Leadership styles are funny. At least, that’s how some, tired of the clichés in management books, prefer to view them. I wanted to look into how humor plays into the role leaders play in an organization, but instead I stumbled on this humorous adaptation of a common style of a leadership quiz.
Now, there’s an entire industry made out of those “what type of leader are you?” quizzes. Many companies and college courses invest hundreds of dollars (if not higher) on administering these quizzes to their employees or students in order to define their personalities and pair them up with a team that will capitalize on those qualities. The accuracy of those quizzes has yet to be quantitatively confirmed, despite the many qualitative examples assuring their success (“I tried Leadership Test XYZ and my employees worked together better than ever before and increased productivity by 200%!!”).
But one thing those quizzes don’t test is whether or not you, the quiz-taker, have a sense of humor. And while having a sense of humor isn’t the make-or-break quality of a successful leader, it certainly helps in what can be a very stressful position. As a leader, one has numerous responsibilities, including being in charge of making sure other people do their individual jobs. Of course, not all things go according to plan when it comes to supervising. The ability to deal with problems as they come and look at ways to solve them creatively will make a leader far more insightful than one that only plays by the rules. And while those leadership quizzes are always eager to put you into a category, sometimes, being a personable human being who can empathize and share a good laugh with his or her coworkers doesn’t fit in option 1, 2, 3, or 4 — it’s something you can’t put a number on.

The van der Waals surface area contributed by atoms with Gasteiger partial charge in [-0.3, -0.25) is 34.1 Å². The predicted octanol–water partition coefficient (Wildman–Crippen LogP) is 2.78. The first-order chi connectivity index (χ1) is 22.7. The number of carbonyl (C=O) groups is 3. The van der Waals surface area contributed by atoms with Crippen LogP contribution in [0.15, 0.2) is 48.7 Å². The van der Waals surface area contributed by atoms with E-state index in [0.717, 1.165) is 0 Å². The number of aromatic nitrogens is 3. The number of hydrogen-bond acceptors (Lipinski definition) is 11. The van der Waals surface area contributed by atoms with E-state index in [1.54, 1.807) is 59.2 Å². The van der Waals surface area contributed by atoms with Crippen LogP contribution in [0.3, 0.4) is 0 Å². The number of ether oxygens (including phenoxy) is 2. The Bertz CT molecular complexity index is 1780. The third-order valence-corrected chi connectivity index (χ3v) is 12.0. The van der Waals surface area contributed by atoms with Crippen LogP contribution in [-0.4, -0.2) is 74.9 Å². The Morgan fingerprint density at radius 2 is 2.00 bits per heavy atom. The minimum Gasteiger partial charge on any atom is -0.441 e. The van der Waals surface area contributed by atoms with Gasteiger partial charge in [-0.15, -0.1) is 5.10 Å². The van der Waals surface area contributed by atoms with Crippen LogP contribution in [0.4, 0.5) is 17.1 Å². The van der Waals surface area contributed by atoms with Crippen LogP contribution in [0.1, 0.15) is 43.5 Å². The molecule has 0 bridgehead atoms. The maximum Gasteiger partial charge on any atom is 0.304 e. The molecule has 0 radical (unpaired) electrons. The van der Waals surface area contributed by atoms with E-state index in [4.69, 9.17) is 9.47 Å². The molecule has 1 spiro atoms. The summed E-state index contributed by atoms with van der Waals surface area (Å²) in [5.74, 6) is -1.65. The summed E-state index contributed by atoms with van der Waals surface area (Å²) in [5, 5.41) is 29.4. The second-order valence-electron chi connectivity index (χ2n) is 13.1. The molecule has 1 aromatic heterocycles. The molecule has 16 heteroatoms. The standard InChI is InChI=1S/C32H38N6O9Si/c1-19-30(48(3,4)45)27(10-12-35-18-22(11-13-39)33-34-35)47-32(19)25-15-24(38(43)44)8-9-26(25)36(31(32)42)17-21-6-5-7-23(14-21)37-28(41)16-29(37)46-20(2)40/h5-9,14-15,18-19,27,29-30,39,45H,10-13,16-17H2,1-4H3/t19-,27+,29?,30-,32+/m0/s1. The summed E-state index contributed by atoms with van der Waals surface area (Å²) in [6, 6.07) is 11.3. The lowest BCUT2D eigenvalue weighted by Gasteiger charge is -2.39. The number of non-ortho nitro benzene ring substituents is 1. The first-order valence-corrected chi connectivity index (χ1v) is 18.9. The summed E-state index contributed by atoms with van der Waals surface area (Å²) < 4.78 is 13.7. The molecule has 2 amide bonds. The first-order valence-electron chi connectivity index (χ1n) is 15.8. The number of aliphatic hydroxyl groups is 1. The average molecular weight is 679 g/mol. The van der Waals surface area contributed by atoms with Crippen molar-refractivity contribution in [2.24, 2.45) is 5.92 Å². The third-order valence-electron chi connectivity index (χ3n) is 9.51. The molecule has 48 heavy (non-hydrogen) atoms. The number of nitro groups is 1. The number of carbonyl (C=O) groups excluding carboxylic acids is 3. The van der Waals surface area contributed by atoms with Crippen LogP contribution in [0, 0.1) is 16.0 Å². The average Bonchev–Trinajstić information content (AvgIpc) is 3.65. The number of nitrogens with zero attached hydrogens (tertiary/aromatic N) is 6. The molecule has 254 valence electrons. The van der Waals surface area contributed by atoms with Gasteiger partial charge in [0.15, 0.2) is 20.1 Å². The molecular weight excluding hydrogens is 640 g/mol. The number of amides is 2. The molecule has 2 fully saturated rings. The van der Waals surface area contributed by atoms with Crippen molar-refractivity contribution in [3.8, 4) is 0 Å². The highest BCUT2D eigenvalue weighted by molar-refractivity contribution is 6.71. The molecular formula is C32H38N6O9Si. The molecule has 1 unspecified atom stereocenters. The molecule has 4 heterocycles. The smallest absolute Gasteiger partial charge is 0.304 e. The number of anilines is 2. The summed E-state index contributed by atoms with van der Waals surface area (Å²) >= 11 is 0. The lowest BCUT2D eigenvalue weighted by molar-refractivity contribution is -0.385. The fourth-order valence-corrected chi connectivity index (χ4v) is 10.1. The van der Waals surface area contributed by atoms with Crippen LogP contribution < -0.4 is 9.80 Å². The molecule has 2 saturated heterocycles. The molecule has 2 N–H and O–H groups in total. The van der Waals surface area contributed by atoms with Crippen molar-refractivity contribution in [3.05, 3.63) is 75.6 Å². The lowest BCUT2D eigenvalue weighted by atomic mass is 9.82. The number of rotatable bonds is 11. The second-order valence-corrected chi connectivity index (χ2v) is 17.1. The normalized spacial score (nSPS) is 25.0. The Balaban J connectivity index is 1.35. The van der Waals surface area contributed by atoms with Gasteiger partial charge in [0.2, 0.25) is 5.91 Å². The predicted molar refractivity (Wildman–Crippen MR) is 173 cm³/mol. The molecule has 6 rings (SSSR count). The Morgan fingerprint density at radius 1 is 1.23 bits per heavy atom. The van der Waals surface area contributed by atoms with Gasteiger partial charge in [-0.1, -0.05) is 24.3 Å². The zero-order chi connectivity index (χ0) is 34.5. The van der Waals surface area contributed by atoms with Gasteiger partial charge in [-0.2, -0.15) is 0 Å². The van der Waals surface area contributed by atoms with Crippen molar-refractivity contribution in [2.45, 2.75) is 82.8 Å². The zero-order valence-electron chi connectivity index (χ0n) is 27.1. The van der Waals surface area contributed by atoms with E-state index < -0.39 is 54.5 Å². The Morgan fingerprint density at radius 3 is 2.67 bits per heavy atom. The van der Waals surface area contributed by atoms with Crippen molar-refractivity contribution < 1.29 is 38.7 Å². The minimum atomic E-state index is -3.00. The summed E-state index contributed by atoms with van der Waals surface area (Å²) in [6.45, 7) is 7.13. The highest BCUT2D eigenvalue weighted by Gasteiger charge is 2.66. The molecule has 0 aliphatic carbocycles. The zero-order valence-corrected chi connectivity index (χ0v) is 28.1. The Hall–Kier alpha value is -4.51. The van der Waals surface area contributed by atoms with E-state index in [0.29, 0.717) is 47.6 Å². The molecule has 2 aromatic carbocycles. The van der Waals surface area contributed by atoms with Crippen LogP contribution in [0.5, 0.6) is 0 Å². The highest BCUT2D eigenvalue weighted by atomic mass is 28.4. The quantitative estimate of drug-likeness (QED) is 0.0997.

Being a leader can be all it’s cracked up to be, and much more — but if you’re not “managing to have fun,” as this article states, you can quickly lose perspective. And to conclude with a poignant quote from that article: “Business author Paul Hawken said it best, ‘We lead by being human. We do not lead by being corporate, by being professional or by being institutional.'”